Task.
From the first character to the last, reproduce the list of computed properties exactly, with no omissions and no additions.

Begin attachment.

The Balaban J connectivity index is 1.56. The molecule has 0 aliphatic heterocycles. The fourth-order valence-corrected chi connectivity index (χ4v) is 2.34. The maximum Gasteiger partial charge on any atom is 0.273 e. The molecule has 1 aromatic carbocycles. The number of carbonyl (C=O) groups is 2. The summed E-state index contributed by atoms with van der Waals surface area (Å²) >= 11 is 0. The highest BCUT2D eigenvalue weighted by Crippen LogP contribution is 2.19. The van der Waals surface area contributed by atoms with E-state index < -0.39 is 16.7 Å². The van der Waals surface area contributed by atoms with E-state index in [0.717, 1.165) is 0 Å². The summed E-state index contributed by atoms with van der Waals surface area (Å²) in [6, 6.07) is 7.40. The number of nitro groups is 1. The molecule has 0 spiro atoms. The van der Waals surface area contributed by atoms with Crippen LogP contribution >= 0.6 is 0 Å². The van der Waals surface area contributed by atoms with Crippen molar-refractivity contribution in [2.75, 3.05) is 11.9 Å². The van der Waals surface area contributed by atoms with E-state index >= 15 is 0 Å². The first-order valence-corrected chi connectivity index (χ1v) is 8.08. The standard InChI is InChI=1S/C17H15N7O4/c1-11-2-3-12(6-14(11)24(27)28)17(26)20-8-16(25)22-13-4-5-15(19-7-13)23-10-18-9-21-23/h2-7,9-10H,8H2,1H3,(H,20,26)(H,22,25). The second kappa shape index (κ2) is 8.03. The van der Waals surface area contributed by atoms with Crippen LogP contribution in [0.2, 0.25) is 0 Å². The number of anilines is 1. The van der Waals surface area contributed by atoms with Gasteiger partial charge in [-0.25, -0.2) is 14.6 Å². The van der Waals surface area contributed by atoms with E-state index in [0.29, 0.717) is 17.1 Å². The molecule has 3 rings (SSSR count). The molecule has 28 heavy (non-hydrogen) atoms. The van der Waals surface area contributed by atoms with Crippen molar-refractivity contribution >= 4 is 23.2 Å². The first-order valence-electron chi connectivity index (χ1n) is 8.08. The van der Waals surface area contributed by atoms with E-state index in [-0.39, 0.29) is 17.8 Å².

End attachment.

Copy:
The Balaban J connectivity index is 1.56. The molecule has 0 aliphatic heterocycles. The fourth-order valence-corrected chi connectivity index (χ4v) is 2.34. The maximum Gasteiger partial charge on any atom is 0.273 e. The molecule has 1 aromatic carbocycles. The number of carbonyl (C=O) groups is 2. The summed E-state index contributed by atoms with van der Waals surface area (Å²) >= 11 is 0. The highest BCUT2D eigenvalue weighted by Crippen LogP contribution is 2.19. The van der Waals surface area contributed by atoms with E-state index < -0.39 is 16.7 Å². The van der Waals surface area contributed by atoms with E-state index in [0.717, 1.165) is 0 Å². The summed E-state index contributed by atoms with van der Waals surface area (Å²) in [6, 6.07) is 7.40. The number of nitro groups is 1. The molecule has 0 spiro atoms. The van der Waals surface area contributed by atoms with Crippen LogP contribution >= 0.6 is 0 Å². The van der Waals surface area contributed by atoms with Crippen molar-refractivity contribution in [2.75, 3.05) is 11.9 Å². The van der Waals surface area contributed by atoms with E-state index >= 15 is 0 Å². The first-order valence-corrected chi connectivity index (χ1v) is 8.08. The standard InChI is InChI=1S/C17H15N7O4/c1-11-2-3-12(6-14(11)24(27)28)17(26)20-8-16(25)22-13-4-5-15(19-7-13)23-10-18-9-21-23/h2-7,9-10H,8H2,1H3,(H,20,26)(H,22,25). The second kappa shape index (κ2) is 8.03. The van der Waals surface area contributed by atoms with Crippen LogP contribution in [0.2, 0.25) is 0 Å². The number of anilines is 1. The van der Waals surface area contributed by atoms with Gasteiger partial charge in [-0.25, -0.2) is 14.6 Å². The van der Waals surface area contributed by atoms with E-state index in [0.29, 0.717) is 17.1 Å². The molecule has 3 rings (SSSR count). The molecule has 28 heavy (non-hydrogen) atoms. The van der Waals surface area contributed by atoms with Crippen molar-refractivity contribution >= 4 is 23.2 Å². The first-order valence-electron chi connectivity index (χ1n) is 8.08. The van der Waals surface area contributed by atoms with E-state index in [-0.39, 0.29) is 17.8 Å².